My contract says I need to work within opening hours. I have worked mon to fri for 2years. They now want me to start a half day on Saturday, I am happy to do this but have plans and appointments made over next three Saturdays till Xmas is this reasonable amount of timeof notice as no mention of this before now.can I refuse until after Xmas.
Andy - 5-Dec-17 @ 6:32 AM
ROT_Z - Your Question:
I started working for a new company as office manager. Unfortunately the work is not coming in quick enough so I was reduced to 2.5 days a week. They can do this because in my contract it basically states they can do what they want with me to suit the needs of the company. Last Friday, they discussed in front of me just shutting the office for a month over Christmas. They were so blasie about doing it, like I would be able to cope fine with no money for a month, over Christmas. I assume due to the wording in my contract they can do this? Because it seems a little extreme and odd that I would have no protection at all in this circumstance? Thanks.

Our Response:
No you should get this checked out (ACAS or Citizens' Advice are good places to try). Employment contracts (in fact all contracts), must be "reasonable" - this doesn't sound reasonable at all.
SafeWorkers - 4-Dec-17 @ 3:35 PM
I started working for a new company as office manager. Unfortunately the work is not coming in quick enough so I was reduced to 2.5 days a week. They can do this because in my contract it basically states they can do what they want with me to suit the needs of the company. Last Friday, they discussed in front of me just shutting the office for a month over Christmas. They were so blasie about doing it, like I would be able to cope fine with no money for a month, over Christmas. I assume due to the wording in my contract they can do this? Because it seems a little extreme and odd that I would have no protection at all in this circumstance? Thanks.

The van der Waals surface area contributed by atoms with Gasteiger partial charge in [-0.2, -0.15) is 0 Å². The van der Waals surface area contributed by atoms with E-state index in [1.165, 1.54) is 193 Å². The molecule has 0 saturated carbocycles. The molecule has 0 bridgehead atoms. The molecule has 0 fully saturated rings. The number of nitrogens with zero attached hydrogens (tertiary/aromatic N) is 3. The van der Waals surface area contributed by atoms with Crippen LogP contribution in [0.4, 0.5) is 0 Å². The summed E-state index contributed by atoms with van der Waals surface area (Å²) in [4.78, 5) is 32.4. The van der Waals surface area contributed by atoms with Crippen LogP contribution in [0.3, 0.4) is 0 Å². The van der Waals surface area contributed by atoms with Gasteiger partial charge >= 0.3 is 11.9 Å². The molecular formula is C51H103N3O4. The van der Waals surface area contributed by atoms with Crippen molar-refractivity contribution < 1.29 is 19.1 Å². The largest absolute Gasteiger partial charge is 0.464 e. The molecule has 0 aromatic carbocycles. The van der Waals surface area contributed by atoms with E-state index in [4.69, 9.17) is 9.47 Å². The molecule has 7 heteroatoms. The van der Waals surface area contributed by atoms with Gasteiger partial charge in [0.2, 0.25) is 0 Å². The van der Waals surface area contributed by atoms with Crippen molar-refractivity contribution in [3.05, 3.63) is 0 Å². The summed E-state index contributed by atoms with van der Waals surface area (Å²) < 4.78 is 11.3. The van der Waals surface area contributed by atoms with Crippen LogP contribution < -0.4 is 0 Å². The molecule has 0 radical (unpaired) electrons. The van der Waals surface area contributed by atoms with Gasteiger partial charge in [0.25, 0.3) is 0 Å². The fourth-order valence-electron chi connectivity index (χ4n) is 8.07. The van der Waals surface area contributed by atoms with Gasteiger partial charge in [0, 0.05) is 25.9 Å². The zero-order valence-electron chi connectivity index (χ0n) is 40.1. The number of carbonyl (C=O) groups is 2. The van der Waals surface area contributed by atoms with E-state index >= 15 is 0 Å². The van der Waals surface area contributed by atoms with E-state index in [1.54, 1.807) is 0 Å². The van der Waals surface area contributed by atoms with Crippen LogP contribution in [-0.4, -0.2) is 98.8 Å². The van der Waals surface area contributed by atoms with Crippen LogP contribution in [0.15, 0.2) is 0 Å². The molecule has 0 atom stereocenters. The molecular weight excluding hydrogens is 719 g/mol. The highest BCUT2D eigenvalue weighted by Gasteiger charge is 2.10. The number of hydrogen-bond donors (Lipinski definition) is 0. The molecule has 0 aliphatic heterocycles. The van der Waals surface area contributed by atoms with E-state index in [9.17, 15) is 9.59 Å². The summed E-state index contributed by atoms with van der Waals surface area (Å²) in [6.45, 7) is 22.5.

ROT_Z - 4-Dec-17 @ 8:53 AM
My daughter has an 8 hour a week contract working Saturdays and Sundays, the employer puts the rota up on a Sunday for the following week. My daughter checks the rota and notes her working times. This week while she was in college all week they changed the already posted rota resulting in her shift changing. They said she has to come into work every day to check the rota - it would take her an hour every day to travel to work to do this. Shouldn’t they inform her of shift changes? Can they force you to come in to check a rota that is already posted?